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2012 BD Fall Write-Off - Story 1 ...

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  • 2012 BD Fall Write-Off - Story 1 ...

    A Bedtime Story

    It began in darkness, so Dad believed it was the cause of Danny’s bedwetting and reluctance to sleep in his own room. The darkness was a vast, blank slate for his fertile imagination. Mom was convinced the old, black-and-white, horror movies he loved so much were at fault. Danny was pretty sure it was the monster living in the attic.

    Dad, Mom, and Danny had moved into the old farmhouse when Mom lost her job and Dad couldn’t make the rent on his own. Aside from the isolation of it’s location, there was nothing ominous about it. Considering the space the house offered, the rent was mercifully low. Dad could scarcely contain his excitement and signed the lease without further question. The outside was well maintained by the landlord, and with a “little elbow grease”, the inside became cozy and inviting. Shortly thereafter, his baby sister Cory was born. Enamored with the tiny infant, Mom stopped looking for employment, and the farmhouse was officially declared home.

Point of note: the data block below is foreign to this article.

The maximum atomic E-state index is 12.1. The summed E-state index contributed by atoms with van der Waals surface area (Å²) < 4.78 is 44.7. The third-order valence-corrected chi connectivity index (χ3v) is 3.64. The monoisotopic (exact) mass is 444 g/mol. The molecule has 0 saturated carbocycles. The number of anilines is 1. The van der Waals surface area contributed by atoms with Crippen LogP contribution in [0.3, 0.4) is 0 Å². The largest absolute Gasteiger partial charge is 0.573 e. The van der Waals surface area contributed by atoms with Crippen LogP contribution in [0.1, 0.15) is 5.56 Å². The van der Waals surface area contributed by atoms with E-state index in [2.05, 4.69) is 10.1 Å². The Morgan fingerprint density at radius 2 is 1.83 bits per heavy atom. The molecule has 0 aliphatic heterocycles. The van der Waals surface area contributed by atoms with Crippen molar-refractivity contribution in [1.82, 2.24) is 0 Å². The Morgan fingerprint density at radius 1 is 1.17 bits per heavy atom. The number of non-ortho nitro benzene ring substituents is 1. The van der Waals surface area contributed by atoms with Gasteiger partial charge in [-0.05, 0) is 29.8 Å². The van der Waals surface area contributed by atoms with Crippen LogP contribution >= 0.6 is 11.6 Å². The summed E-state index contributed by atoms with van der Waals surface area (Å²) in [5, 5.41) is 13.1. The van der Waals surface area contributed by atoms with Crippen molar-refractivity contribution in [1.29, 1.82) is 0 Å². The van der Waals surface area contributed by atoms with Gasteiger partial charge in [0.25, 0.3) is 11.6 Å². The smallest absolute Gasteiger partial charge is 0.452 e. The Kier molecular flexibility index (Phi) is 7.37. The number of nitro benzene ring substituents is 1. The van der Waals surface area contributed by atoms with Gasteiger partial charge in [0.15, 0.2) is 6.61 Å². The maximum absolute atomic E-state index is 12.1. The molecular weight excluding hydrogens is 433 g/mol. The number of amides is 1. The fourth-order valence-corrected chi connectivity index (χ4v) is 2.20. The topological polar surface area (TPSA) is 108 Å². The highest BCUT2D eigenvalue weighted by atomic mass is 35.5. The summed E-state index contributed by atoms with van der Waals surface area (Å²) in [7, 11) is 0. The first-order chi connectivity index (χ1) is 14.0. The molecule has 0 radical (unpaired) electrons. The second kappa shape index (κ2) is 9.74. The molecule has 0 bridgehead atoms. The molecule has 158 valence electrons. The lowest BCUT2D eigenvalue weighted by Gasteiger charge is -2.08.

Danny’s room was not large, but far from confining. Upon his bed were blankets featuring his favorite professional wrestlers and a large, stuffed bunny his grandmother had bought him long before he had any knowledge or understanding of Easter. Mom had found an old desk and chair that was still a little too tall for him at a second hand store; the desk was buried under piles of drawings he made of animals, real and imaginary. His walls were covered with posters of alligators and dinosaurs. Mom had installed shelves in the room for him to keep his toys on, but they were seldom full. His toys were scattered about on the floor in a disarray that made sense only in his numerous, fantastic scenarios. He was a quiet and pleasant lad, who would contentedly occupy himself for hours with little else than toys and books about wild animals and wilder locales.

    The attic was directly above his bedroom and accessible only through a staircase that emptied into the right corner of it. Little Cory was nearing her first birthday when Danny began hearing the odd noises up there late at night.